After the session my thoughts and feelings spiraled through the rest of the day to the point of sending an uncharacteristically unedited block of text in an email to Mark that evening telling him that I was scared that we would never find our way back to each other, that it didn’t even feel like it was him in the room with me, that I’m sure he doesn’t want to keep working with me and that everything feels different. I sent two more distressed emails yesterday morning and freaked out for most of the day. I told Mark that I felt far away from him, that he was too quiet and distant in the session. His room is truly beautiful but it’s just so powerfully ‘him’ and there was something so painfully confronting about that. I felt so ‘on the outside’ of it all. Separate from him and his life, separate from him and his group of clients-who-worked-in-person-with-him-pre-pandemic… isolated and ostracised from everything.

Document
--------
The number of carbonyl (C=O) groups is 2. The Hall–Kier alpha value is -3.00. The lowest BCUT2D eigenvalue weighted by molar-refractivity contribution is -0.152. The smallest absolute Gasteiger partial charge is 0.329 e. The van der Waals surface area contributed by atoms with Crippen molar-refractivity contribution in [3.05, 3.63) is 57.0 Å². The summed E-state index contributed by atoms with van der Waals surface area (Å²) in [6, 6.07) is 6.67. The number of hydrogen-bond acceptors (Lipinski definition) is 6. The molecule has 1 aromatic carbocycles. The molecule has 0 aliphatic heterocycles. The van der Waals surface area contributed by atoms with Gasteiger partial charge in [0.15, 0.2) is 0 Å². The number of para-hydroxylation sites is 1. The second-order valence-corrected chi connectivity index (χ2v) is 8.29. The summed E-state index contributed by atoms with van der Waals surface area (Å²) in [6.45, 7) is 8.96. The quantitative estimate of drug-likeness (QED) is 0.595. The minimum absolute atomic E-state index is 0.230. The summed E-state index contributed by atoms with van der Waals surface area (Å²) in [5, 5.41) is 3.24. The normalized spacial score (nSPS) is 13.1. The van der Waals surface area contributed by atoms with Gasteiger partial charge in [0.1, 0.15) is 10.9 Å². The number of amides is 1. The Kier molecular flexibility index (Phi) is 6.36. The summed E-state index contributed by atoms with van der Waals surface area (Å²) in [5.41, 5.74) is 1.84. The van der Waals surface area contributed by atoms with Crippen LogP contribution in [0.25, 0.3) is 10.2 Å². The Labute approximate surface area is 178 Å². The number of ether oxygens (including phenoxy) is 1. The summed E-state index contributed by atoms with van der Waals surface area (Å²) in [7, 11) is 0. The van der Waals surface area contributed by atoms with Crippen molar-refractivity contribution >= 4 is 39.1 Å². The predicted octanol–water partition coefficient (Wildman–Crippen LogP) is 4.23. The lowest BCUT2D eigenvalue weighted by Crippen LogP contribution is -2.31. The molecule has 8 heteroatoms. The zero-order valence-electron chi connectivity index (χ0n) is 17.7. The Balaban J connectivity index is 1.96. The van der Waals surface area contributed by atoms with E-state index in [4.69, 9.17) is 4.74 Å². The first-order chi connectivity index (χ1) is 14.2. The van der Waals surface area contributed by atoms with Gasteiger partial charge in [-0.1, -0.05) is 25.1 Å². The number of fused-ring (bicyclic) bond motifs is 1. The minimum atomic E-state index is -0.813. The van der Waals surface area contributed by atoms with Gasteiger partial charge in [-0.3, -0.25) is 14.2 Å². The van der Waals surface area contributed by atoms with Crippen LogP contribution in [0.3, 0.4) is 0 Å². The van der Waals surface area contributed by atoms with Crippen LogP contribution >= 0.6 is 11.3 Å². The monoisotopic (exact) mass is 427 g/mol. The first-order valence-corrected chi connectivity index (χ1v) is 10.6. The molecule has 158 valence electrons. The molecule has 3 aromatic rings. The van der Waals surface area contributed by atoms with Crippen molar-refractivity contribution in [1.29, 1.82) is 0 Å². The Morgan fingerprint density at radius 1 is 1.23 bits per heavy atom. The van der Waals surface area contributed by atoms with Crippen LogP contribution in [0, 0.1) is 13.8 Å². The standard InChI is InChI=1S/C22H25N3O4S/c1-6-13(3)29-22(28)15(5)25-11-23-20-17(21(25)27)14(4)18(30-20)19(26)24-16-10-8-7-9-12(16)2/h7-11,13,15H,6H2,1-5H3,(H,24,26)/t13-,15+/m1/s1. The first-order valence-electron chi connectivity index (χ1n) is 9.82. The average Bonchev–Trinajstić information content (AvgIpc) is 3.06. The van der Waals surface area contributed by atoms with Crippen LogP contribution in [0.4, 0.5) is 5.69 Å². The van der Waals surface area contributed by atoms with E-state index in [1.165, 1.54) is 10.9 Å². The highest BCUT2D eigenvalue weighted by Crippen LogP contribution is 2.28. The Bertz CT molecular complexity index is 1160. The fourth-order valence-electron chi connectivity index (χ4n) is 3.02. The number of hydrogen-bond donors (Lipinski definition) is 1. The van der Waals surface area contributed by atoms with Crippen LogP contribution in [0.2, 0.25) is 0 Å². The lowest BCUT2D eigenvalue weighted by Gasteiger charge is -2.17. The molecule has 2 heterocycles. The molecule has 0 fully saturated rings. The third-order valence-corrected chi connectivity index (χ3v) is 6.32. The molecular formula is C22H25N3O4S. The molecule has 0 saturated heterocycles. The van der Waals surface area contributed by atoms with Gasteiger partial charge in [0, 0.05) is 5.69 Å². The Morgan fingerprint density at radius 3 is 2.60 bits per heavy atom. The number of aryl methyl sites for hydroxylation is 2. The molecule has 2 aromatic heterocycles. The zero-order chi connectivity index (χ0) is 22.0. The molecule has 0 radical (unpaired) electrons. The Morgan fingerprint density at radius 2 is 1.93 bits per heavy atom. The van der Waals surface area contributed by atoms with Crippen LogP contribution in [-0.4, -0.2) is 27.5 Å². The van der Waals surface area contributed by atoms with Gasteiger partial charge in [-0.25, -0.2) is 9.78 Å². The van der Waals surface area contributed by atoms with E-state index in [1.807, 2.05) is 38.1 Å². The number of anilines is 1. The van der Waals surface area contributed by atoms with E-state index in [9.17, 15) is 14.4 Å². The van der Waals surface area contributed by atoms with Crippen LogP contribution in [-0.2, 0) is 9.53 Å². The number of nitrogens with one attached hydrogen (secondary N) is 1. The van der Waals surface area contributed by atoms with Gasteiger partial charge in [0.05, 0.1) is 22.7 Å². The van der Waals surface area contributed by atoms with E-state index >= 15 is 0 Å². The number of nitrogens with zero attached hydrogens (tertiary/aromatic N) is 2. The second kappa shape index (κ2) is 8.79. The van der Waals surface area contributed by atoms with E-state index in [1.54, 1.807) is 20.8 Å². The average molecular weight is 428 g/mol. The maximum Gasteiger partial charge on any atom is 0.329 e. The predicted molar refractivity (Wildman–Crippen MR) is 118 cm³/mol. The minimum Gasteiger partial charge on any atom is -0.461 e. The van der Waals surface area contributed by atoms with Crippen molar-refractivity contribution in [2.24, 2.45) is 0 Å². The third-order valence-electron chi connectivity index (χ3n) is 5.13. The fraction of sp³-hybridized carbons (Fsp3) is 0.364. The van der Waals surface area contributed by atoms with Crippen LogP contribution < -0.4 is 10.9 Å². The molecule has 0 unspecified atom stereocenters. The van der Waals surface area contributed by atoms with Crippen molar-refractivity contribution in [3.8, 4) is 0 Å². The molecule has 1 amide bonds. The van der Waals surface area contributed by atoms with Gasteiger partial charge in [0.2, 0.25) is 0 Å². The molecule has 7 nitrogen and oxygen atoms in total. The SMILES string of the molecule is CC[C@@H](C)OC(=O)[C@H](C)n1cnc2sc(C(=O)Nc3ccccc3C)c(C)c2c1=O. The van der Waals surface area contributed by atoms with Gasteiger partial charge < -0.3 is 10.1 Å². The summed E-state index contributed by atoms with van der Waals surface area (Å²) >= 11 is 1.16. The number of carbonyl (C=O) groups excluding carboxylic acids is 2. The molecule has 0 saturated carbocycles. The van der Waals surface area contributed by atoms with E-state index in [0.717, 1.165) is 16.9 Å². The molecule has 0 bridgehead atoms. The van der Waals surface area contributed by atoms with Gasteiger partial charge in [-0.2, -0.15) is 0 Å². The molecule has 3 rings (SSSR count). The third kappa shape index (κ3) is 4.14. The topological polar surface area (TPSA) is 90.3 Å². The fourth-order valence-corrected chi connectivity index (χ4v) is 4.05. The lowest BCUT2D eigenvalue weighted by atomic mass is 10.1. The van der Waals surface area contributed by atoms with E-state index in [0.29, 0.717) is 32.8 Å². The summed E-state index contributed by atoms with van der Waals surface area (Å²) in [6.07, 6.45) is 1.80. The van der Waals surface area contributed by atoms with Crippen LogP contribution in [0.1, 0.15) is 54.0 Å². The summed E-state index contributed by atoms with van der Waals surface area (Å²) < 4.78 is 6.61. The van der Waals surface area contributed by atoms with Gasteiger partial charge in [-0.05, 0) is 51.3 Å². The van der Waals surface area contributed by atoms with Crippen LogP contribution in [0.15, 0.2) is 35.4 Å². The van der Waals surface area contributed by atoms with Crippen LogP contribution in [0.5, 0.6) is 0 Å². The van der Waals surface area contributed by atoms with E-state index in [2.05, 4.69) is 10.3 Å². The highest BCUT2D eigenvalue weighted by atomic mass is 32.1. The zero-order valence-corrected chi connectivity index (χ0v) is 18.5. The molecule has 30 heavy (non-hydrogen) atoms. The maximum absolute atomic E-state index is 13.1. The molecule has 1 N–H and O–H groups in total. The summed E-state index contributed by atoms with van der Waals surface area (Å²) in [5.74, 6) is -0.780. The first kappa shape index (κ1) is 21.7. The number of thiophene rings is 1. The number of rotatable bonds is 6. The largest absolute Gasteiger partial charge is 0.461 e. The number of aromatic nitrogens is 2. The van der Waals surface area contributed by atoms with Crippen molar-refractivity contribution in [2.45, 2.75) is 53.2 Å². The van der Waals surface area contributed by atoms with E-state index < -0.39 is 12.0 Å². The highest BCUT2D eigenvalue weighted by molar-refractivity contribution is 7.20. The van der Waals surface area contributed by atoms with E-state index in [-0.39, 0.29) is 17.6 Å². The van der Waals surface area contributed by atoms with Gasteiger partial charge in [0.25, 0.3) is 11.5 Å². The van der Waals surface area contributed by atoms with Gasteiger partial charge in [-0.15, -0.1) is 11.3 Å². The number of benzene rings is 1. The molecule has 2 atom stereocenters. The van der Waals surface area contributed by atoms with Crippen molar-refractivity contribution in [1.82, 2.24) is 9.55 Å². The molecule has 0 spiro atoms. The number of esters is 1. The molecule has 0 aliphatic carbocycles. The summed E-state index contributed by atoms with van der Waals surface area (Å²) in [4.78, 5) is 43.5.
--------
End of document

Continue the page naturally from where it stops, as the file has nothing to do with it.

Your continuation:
Through the day, I spoke to a friend and I spoke to my brother. Both massively helpful conversations! (Even the fact that I can reach out to people now is such a big difference to what I used to be like… as Mark said recently ‘the repression is lifting’… I no longer keep everything under lock and key, hidden from everyone… these days I talk pretty openly with a few trusted people about these very personal, vulnerable places in me which is so liberating and such a relief).